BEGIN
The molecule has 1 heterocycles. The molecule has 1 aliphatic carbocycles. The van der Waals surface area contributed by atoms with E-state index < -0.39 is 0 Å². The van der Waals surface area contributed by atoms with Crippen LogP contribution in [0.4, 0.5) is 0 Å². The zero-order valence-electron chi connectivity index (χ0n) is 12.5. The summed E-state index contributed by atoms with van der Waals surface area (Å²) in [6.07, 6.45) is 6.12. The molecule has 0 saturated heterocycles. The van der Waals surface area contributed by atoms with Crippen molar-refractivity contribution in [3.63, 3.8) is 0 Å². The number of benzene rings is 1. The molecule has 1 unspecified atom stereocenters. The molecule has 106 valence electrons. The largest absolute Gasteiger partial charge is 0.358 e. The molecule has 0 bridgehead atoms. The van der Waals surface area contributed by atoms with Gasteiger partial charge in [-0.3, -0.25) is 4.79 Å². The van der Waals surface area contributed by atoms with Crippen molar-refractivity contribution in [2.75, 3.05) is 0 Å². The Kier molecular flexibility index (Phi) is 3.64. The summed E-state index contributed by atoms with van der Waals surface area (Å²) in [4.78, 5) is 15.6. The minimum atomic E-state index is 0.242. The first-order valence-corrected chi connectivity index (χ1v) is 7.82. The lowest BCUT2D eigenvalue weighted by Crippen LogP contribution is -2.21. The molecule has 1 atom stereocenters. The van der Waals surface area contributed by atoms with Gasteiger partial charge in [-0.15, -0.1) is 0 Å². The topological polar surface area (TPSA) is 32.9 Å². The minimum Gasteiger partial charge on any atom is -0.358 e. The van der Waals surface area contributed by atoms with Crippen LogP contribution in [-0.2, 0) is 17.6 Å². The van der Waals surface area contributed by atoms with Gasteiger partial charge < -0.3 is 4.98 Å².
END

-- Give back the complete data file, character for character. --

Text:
The molecule has 1 heterocycles. The molecule has 1 aliphatic carbocycles. The van der Waals surface area contributed by atoms with E-state index < -0.39 is 0 Å². The van der Waals surface area contributed by atoms with Crippen LogP contribution in [0.4, 0.5) is 0 Å². The zero-order valence-electron chi connectivity index (χ0n) is 12.5. The summed E-state index contributed by atoms with van der Waals surface area (Å²) in [6.07, 6.45) is 6.12. The molecule has 0 saturated heterocycles. The van der Waals surface area contributed by atoms with Crippen molar-refractivity contribution in [3.63, 3.8) is 0 Å². The number of benzene rings is 1. The molecule has 1 unspecified atom stereocenters. The molecule has 106 valence electrons. The largest absolute Gasteiger partial charge is 0.358 e. The molecule has 0 bridgehead atoms. The van der Waals surface area contributed by atoms with Gasteiger partial charge in [-0.3, -0.25) is 4.79 Å². The van der Waals surface area contributed by atoms with Crippen molar-refractivity contribution in [2.75, 3.05) is 0 Å². The Kier molecular flexibility index (Phi) is 3.64. The summed E-state index contributed by atoms with van der Waals surface area (Å²) in [4.78, 5) is 15.6. The minimum atomic E-state index is 0.242. The first-order valence-corrected chi connectivity index (χ1v) is 7.82. The lowest BCUT2D eigenvalue weighted by Crippen LogP contribution is -2.21. The molecule has 1 atom stereocenters. The van der Waals surface area contributed by atoms with Gasteiger partial charge in [-0.15, -0.1) is 0 Å². The topological polar surface area (TPSA) is 32.9 Å². The minimum Gasteiger partial charge on any atom is -0.358 e. The van der Waals surface area contributed by atoms with Crippen LogP contribution in [-0.2, 0) is 17.6 Å². The van der Waals surface area contributed by atoms with Gasteiger partial charge < -0.3 is 4.98 Å².